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July 2, 2021

Making COVID-Era Family Engagement the ‘New Normal’ for Schools

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      Plenty of past studies have suggested family engagement is critical to student success. But none ever envisioned the expanded home-school connection that resulted from virtual learning amid widespread school closures. Now, with the tumult of remote learning in the rearview mirror (hopefully), what can—and should—that engagement look like as students return to full-time in-person school this fall?
      That overriding question is the focus of a new report, Embracing a New Normal: Toward a More Liberatory Approach to Family Engagement, by the Carnegie Corporation of New York.
      Coauthored by renowned family engagement expert, Karen Mapp (read our interview with her), the report calls for embracing the “new normal” of the post-pandemic school-family dynamic, and for seizing the moment to build a “family engagement that is liberatory (free of dominance), solidarity-driven (in union and fellowship), and equity-focused (fair and just).”
      According to the report, not only has the pandemic exposed glaring inequities that families can help schools address, it also caused school closures beginning in March 2020 that “broke the imagined boundary that existed between home and school.”
      Thus, the “liberatory” aspect of parent engagement focuses on equity while leveraging this newly forged school-home union. Indeed, prior to the coronavirus, the report observes that many families were overlooked and devalued, or treated as spectators in their child’s education. The new post-pandemic approach should be asset-based to recognize the variety of strengths parents can provide to student learning. Moreover, engagement needs to be collaborative and codeveloped by educators and families, and it should be systemically embedded so it is not perceived as an add-on but is an accepted part of good practice.
      In conjunction with the report’s release, Carnegie hosted a webinar that featured U.S. Deputy Secretary of Education Cindy Marten, San Antonio Superintendent Pedro Martinez, and President of the National Parents Union, Keri Rodriguez. The discussion highlighted the promise of greater family engagement along with existing challenges.
      Rodriguez reminded educators of the mistrust many parents have of their local school system, particularly among formerly disengaged families.
      But the parent trust issue is one that crosses most demographic boundaries. A surprisingly high number of students did not immediately flock back to in-person learning when given the opportunity this spring as the pandemic’s spread slowed across the country. Though the individual reasons varied—health concerns, transportation, continuity, convenience to cite but four—it was a powerful reminder that many families have adopted a skeptical wait-and-see approach to school reopenings.
      Still, just as there is a new appreciation for the professional development educators need to deliver effective instruction in various modalities—virtual, in-person, hybrid—there is also greater recognition of the need to embed parental engagement PD into induction programs. Because so many students attended school from home this past year, utilizing parents as true instructional partners is now both more accepted and effective.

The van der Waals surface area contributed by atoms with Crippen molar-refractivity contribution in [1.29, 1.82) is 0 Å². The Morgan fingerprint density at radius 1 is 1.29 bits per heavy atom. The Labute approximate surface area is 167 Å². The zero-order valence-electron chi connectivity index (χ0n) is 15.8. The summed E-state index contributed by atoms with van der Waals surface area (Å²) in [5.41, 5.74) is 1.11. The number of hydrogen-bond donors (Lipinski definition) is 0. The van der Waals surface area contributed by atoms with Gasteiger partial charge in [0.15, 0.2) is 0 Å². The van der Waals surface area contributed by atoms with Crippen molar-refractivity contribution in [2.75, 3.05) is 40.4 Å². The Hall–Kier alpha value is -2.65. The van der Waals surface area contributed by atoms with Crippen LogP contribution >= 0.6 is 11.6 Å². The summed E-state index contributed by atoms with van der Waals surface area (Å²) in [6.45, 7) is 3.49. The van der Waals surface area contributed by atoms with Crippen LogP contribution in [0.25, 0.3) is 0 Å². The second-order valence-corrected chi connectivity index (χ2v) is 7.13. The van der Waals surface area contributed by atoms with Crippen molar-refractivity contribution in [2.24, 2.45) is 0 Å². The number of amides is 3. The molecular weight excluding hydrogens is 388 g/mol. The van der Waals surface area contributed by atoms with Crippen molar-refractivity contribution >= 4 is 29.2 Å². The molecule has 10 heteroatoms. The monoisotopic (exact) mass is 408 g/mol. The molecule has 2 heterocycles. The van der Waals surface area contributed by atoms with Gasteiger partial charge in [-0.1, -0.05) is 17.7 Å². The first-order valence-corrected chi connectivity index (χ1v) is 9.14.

There is more work ahead, however. Although Deputy Secretary Marten confirmed that schools and districts can use funds from the American Rescue Plan for parent and family engagement, and in fact need parental input to develop their spending plans, she conceded that there was currently no means to measure or ensure this participation.
      While real family engagement can and should be a priority for most school leaders, the systems and metrics to sustain this movement still need to be put in place. The report concludes by urging the education sector to “walk through the door opened by the dual pandemics of COVID-19 and systemic racism and to embrace a new normal for family and community engagement.”

      David Griffith is the former Senior Director of Advocacy and Government Relations. In this role, he lead ASCD's efforts to influence education decision-making at the federal, state, and local levels and the development and implementation of the association's legislative agenda. He played an instrumental role in promoting multimetric accountability and a whole child approach to education, as well as being a national speaker and resource expert on the Every Student Succeeds Act (ESSA).

      Prior to joining ASCD, Griffith was the director of governmental and public affairs for the National Association of State Boards of Education (NASBE). Previously, he served as a congressional aide to two Representatives on Capitol Hill. In addition, he has worked on numerous political campaigns, was the legislative and grassroots coordinator for the American Arts Alliance representing the nation's leading nonprofit arts institutions, and traveled the country doing advance work for the 1996 Olympic Torch Relay.

      He received his bachelor's degree from Villanova University and his master's degree in education from the University of Virginia's Curry School of Education.

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